KIDS: The Connecticut State Capitol - 3

{About Government Page Header}
Connecticut Government
The Connecticut State Capitol - 3

Select the BACK arrow to go to page 2. Select the NEXT arrow to go to page 4


Just walking around the Capitol can give visitors a good look at elaborate doorways, windows and arches, statues and carvings that decorate the building.

{State Capitol showing Statues}

The outside of the Capitol has 26 niches (spaces) for statues, and 16 spaces for tympana (carved scenes). The spaces are not all filled yet!

Twenty-three niches are filled with statues of individuals from Connecticut's history. The oldest statues (Roger Sherman and Jonathan Trumbull) are on the East side of the building, facing Trinity Street, and date from 1878.

The statue of Ella Grasso is the newest and was added in 1987. To this date, she is the only woman shown on the outside of the Capitol.

{Ella Grasso Statute on the Capitol}

Eight tympana illustrate important events in Connecticut's  history, including Thomas Hooker's March to Hartford, the Charter Oak, and the Connecticut State Seal.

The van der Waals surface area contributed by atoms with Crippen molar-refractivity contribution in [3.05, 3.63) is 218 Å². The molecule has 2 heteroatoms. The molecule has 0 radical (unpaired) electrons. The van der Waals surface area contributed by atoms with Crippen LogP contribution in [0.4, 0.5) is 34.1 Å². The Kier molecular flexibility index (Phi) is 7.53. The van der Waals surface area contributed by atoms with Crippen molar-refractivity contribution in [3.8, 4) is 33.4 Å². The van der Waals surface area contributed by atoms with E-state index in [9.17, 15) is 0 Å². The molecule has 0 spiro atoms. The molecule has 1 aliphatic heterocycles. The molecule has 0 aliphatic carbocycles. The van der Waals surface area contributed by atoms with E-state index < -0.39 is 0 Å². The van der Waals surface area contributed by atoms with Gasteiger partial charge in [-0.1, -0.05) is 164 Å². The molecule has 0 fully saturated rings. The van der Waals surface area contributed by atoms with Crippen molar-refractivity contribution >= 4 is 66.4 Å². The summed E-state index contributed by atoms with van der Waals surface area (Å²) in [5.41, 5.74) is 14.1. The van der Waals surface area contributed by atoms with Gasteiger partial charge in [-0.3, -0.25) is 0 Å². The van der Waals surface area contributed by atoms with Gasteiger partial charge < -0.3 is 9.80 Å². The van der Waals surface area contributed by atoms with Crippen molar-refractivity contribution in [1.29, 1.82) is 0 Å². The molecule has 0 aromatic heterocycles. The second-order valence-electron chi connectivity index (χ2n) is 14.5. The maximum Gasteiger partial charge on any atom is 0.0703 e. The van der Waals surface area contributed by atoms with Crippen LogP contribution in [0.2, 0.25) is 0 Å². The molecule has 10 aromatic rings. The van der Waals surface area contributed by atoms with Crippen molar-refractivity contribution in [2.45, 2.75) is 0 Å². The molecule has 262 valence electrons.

Hooker's March to Hartford Tympanum
{Charter Oak Tympanum}
The Charter Oak Tympanum
{Stone Seal Tympanum}
The Great Seal Tympanum

 High up, 12 statues circle the gold dome. These statues represent agriculture, commerce, education/law, force/war, science/justice and music.

  {Capitol Dome Showing Statues}

Statues also stand on the beautiful grounds of the Capitol.

{Statue of Lafayette}
Statue of Lafayette
{Statue of Colonel Thomas Knowlton}
Statue of Colonel Knowlton
{Statue of Major Edwards}
Statue of Major Edwards

  {Back}     {Next}

Content Last Modified on 3/6/2007 1:49:06 PM